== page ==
CD Review of Let Us Now Praise Sleepy John by Peter Case

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Let Us Now Praise Sleepy John
starstarstarstarno star Label: Yep Roc
Released: 2007
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Much has been said and written about the plight of the one-hit wonder, but the career of Peter Case – whose marketability peaked in 1983, when his band the Plimsouls was featured performing their classic song “A Million Miles Away” in Valley Girl – offers a study in exactly how a guy can avoid the vagaries of the nostalgia circuit. Rather than making any attempt whatsoever to recapture his fleeting success as a power pop god, Case split from the Plimsouls and headed out on a solo career (going on 21 years now) that has found him continually stripping back and paring away at his sound. With Let Us Now Praise Sleepy John, Case’s tenth solo album, he may have finally arrived at its core; not coincidentally, this set might also be his best.

Case’s sound and songwriting focus are decidedly traditional – on each of his album’s covers, you halfway expect to see him sitting in a boxcar, carrying his possessions in a sack tied to a stick slung over his shoulder, and eating beans out of a can that’s been heated over a campfire – but they aren’t retro. The distinction is fine but clearly audible: Like the best of his peers, Case embodies rather than evokes his inspirations. As ardent an American musicologist as any we’ve seen in rock & roll since Ry Cooder, Case is singing along with the past, not just adding his voice to its echo – which is a big part of why, even though this album’s production consists mainly of an acoustic guitar and a set of lungs, he sounds utterly current.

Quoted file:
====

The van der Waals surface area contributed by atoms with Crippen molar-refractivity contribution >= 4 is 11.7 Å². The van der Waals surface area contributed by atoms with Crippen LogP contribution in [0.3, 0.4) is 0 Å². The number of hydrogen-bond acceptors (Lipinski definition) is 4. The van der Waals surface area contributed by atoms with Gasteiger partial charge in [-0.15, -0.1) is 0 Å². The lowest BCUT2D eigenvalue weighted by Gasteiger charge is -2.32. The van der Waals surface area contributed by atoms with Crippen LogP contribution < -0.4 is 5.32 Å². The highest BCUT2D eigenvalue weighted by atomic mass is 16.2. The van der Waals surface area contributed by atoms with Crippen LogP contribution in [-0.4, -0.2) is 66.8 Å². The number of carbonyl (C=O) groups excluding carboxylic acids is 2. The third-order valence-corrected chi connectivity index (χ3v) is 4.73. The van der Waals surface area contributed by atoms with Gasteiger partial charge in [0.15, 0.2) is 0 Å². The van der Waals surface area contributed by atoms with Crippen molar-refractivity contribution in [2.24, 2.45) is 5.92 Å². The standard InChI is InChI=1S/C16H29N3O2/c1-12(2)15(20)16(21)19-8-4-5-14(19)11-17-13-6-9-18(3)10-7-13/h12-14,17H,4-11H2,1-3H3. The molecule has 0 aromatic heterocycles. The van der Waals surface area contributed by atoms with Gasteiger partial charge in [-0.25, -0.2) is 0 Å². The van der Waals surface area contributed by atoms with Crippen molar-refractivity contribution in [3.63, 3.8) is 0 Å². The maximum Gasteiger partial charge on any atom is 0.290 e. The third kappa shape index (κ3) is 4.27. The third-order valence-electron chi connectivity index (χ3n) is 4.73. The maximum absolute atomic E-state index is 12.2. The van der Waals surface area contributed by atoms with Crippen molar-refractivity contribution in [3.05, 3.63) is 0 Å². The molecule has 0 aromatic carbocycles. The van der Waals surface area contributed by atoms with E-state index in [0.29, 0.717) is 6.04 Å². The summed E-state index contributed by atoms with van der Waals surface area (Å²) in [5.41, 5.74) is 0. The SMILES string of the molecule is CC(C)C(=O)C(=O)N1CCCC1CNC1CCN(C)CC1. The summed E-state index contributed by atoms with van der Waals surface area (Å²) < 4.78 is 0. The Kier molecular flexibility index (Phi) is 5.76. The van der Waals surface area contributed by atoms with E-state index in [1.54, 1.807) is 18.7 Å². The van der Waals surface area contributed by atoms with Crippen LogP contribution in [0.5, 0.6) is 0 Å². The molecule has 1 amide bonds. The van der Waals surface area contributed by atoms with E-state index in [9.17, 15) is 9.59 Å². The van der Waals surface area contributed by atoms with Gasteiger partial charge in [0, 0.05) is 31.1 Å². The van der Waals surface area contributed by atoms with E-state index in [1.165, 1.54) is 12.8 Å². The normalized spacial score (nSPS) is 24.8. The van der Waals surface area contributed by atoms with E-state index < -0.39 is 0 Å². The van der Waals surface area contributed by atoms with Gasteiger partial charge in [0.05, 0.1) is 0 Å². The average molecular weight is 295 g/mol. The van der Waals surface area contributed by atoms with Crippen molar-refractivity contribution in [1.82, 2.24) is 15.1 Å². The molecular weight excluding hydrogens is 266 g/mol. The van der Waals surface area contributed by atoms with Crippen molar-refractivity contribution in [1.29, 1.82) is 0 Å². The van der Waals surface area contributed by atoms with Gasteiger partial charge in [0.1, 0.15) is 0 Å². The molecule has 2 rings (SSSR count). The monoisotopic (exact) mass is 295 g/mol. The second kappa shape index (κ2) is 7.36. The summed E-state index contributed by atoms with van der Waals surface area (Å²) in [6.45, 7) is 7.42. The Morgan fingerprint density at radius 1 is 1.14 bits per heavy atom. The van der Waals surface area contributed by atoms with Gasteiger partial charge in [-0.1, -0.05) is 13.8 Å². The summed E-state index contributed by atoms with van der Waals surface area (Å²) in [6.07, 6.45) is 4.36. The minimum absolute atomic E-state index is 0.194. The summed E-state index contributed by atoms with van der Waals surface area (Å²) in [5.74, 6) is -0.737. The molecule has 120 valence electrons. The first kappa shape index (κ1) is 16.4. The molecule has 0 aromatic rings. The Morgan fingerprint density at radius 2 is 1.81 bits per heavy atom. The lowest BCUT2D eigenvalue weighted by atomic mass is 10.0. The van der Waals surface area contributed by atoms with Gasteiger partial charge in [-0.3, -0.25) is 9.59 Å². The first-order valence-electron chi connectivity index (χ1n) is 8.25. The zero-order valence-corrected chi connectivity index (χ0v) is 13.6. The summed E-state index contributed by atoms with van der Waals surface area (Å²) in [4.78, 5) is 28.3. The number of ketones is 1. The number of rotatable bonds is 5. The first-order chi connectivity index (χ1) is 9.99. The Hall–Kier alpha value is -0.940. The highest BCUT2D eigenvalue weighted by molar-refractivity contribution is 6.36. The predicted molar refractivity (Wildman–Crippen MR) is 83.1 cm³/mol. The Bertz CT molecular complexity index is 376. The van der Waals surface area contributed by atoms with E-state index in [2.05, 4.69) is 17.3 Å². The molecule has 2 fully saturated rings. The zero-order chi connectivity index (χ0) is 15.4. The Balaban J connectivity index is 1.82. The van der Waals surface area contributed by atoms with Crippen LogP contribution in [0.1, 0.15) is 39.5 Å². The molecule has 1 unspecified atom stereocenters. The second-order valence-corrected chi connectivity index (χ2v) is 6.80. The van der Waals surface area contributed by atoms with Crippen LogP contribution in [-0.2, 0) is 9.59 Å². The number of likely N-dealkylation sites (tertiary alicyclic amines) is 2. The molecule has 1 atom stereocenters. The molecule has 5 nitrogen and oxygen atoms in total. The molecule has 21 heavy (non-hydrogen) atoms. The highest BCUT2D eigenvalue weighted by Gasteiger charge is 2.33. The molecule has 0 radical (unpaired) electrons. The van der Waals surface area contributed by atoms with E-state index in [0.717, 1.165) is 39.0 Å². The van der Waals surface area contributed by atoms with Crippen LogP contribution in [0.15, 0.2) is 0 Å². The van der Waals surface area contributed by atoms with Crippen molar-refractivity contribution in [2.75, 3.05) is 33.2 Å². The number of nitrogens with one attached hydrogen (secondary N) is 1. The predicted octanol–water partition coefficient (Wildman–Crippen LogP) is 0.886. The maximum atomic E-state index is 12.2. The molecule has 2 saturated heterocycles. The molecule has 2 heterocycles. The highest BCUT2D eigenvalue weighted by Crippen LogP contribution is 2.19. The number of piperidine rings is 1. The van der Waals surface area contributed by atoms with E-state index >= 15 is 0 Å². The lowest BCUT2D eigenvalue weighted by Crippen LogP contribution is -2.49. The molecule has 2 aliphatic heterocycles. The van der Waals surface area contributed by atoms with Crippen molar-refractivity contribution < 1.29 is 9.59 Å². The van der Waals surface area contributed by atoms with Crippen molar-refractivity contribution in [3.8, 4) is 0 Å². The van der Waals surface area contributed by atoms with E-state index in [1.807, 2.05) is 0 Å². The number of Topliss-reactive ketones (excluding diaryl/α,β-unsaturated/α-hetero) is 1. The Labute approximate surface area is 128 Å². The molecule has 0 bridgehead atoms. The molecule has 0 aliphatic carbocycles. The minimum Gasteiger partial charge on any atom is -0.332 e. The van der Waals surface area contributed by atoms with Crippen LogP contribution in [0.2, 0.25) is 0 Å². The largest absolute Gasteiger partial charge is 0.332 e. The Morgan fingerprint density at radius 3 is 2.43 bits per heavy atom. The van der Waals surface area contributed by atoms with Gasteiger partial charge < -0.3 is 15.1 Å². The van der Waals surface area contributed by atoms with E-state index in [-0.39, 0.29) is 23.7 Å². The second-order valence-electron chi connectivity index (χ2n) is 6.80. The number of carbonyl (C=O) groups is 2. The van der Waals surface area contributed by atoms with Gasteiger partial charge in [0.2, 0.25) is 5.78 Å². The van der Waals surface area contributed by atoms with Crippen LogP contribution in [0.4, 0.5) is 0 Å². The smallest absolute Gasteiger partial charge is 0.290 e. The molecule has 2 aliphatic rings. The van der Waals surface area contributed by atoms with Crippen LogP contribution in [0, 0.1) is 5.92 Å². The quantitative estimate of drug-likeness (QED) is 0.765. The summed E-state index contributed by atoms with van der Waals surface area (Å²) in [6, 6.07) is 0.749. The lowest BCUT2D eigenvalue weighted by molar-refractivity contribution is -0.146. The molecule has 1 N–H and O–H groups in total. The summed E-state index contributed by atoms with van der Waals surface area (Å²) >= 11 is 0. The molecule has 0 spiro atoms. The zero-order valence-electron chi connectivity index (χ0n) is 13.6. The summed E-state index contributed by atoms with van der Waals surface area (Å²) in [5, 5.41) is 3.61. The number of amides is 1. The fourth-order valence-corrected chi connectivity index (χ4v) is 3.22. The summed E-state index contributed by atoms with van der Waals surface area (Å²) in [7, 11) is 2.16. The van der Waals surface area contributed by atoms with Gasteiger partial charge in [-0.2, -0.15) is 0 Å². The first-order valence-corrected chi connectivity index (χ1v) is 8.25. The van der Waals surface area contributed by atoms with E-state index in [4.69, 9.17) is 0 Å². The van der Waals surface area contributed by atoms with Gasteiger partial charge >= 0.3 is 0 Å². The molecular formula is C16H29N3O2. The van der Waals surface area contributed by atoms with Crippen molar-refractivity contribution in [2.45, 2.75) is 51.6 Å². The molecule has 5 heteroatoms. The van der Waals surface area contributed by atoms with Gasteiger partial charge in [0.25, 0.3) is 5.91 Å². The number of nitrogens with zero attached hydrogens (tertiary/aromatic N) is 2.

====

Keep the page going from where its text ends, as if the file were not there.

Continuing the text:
Case seemed to be running out of steam a few years ago – 2002’s Beeline is arguably his worst album – and given that the 21st century has seen him lose both his father and his deal with longtime label Vanguard Records, he could be forgiven for turning in a lackluster set here. Happily, these 11 songs find him ambling as effectively as ever between working-class folk blues anthems and…well, quieter working-class folk blues anthems. It isn’t a major step forward, but then, it didn’t need to be – in his best moments, Case blends the rage of Upton Sinclair with the humor of Mark Twain and covers the whole thing with a coat of Delta dust, and he’s frequently at his best here.

It isn’t a party record, and it’ll never sell a million copies, but if you prefer your rock & roll to have a whiff of the primordial and aren’t happy until you can hear the strings squeak, Let Us Now Praise Sleepy John is an album to cherish.

~Jeff Giles